Lenovo is now the most popular laptop brand, according to LaptopMag’s annual Best and Worst Laptop Brands 2017 ratings, scoring high points for cutting-edge innovation and stronger customer support.
The Chinese brand leapfrogged Apple for the number one spot in the 2017 charts. Apple on the other hand dropped significantly to fifth place after holding the top spot for six consecutive years.
LaptopMag cited Lenovo’s high-quality laptops, particularly its ThinkPad and Yoga lines, as well as the company’s strong support and industry-leading innovations such as the Yoga Book and Halo keyboard, as key factors that led to the brand’s rapid climb to the top of the charts.
Meanwhile, Apple’s dramatic fall in LaptopMag’s ratings was attributed to lower review scores as well as limited value and selection of the company’s Macbook lineup, despite still offering top-notch customer support.
The website also said Apple has alienated many mainstream consumers by dropping traditional ports such as USB slots and SD-card readers off its entire new Macbooks, all while pricing their new machines quite expensively.
“Apple fell so sharply because the company focused on more expensive systems with nice-to-have features like the Touch Bar while moving too quickly to ditch the features creative pros rely on,” said Mark Spoonauer, Laptop Mag’s editor-in-chief.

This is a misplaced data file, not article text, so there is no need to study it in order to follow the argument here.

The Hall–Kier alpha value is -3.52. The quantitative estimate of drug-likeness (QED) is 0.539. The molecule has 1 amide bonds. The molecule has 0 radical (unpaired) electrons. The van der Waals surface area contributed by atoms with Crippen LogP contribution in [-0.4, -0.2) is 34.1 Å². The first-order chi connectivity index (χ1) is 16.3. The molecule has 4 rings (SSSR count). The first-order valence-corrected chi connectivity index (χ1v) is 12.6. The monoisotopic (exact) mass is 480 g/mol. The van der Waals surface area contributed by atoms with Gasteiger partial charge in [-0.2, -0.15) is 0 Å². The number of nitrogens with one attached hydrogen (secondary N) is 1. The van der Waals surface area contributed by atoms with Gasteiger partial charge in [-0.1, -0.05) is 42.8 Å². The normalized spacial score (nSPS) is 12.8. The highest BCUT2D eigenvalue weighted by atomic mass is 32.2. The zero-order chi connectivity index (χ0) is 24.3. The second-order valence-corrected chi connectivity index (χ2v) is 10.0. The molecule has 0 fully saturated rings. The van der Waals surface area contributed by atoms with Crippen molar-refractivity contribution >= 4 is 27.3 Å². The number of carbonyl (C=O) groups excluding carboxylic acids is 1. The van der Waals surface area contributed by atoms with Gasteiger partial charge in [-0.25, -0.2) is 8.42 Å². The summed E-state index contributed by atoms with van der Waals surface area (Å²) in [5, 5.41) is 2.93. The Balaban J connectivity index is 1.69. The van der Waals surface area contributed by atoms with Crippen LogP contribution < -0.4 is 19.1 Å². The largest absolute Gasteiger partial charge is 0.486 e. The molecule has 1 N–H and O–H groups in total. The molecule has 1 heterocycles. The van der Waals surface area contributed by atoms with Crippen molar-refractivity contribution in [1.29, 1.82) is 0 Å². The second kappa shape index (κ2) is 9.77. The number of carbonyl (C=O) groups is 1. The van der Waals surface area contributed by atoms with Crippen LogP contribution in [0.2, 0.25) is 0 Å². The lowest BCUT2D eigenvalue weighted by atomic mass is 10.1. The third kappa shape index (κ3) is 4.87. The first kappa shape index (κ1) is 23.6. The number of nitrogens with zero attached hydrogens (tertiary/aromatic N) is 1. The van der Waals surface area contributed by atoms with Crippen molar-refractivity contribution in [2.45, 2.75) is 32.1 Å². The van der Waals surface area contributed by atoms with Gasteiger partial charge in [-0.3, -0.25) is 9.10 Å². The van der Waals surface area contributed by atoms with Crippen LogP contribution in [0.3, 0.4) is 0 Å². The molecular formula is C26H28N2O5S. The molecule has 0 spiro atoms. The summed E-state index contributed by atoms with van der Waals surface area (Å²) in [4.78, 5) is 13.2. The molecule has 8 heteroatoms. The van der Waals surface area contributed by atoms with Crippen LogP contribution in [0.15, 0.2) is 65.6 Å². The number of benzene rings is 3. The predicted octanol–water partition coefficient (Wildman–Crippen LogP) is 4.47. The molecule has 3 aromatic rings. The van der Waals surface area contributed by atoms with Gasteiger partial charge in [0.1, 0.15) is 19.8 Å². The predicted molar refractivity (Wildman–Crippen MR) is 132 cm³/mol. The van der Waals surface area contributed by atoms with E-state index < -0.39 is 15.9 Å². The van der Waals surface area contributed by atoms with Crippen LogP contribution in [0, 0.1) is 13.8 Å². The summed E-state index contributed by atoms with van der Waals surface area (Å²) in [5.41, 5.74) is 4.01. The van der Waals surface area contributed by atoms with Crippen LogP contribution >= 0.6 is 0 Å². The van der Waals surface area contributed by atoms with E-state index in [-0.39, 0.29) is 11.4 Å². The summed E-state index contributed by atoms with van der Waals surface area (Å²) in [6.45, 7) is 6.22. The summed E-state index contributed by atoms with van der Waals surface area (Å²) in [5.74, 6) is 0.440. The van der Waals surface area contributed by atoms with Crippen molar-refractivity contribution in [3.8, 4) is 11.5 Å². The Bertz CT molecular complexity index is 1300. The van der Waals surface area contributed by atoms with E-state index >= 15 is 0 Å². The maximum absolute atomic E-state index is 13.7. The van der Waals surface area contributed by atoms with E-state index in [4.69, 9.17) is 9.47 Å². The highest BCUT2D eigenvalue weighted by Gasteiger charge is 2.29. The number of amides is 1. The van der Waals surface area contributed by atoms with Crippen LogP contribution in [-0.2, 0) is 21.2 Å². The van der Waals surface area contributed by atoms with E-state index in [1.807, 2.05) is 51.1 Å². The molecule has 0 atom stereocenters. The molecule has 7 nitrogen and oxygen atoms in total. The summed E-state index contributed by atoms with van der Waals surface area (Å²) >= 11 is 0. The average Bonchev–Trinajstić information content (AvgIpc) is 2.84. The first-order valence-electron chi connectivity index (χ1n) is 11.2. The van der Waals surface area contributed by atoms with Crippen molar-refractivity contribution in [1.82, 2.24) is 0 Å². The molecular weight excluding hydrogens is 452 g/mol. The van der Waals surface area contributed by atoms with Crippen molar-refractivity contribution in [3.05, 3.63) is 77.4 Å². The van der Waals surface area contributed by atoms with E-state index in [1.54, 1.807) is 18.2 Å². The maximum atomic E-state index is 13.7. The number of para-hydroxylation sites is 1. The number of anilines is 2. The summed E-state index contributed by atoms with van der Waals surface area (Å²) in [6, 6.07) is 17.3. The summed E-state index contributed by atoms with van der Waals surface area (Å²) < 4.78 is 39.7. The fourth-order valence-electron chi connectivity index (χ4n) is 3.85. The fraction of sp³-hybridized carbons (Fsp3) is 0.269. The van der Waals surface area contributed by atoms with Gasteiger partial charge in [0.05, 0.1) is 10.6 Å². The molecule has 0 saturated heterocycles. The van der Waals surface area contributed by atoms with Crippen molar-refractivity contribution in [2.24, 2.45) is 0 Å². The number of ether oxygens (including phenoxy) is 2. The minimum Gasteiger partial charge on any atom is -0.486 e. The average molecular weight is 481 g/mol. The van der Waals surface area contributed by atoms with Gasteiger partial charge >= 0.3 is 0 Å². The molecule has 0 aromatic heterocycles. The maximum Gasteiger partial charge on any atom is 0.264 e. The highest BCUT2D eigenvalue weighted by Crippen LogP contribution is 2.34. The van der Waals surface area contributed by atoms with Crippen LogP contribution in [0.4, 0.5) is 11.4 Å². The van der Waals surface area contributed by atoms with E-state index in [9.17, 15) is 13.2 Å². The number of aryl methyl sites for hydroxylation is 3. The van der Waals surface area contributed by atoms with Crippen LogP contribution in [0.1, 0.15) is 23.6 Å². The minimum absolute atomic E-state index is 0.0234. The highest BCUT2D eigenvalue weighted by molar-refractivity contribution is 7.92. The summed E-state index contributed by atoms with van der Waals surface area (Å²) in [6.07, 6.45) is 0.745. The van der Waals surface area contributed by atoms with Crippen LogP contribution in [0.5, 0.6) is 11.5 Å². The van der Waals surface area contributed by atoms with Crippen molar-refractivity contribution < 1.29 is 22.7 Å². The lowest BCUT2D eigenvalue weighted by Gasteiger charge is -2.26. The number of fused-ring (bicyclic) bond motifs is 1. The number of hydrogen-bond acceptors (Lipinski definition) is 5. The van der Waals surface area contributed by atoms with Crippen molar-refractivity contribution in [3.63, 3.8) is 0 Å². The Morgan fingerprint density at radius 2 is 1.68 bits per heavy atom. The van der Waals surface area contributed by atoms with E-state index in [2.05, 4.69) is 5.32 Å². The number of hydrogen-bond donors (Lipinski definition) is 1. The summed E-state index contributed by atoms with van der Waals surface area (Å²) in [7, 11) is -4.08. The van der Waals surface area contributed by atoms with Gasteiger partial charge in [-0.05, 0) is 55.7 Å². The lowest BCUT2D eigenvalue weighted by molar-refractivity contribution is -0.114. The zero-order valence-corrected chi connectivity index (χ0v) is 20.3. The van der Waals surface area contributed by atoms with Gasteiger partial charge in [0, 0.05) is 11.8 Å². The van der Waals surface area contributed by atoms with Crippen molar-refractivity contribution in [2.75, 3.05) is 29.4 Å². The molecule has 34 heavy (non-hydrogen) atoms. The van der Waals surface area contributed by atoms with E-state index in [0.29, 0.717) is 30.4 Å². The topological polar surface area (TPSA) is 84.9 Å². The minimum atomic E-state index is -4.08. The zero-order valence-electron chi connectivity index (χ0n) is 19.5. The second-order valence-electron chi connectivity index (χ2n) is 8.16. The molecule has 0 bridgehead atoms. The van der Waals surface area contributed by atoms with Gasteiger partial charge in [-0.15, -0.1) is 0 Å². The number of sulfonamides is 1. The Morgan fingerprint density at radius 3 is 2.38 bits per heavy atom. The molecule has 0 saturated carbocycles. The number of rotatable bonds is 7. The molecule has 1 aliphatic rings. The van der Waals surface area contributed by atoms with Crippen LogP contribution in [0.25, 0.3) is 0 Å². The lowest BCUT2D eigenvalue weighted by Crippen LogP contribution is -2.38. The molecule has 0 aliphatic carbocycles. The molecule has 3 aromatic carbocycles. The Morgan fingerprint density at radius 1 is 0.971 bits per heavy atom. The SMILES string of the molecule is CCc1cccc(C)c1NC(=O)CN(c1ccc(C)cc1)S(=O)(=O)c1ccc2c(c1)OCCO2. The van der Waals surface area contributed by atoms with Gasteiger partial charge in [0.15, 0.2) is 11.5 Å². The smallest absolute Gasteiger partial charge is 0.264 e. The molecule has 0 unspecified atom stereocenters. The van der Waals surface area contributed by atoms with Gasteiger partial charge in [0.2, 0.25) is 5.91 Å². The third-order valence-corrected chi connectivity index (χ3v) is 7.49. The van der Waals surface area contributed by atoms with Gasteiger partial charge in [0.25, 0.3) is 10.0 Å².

Apple was met with criticism late last year when it released its new Macbook Pro with Touch Bar. Professionals panned the laptop for being underpowered despite being marketed as a ‘Pro’ laptop.
Meanwhile, other laptop brands have stepped up their game, especially in the 2-in-1 category, Spoonauer said.
The rankings also showed Asus in second place, scoring high points for value and design. This was followed by Dell and HP at third and fourth place respectively. Acer climbed three spots to sixth place.
This laptop comparison guide is not a popularity contest, so it’s highly unlikely that it would impact Apple’s Macbook sales anytime soon, seeing as many consumers are still drawn to the strong brand, even if there are better alternatives available.
And as global PC sales continue to plummet, this chart does not necessarily translate to huge profits for a lot of OEMs in the foreseeable future.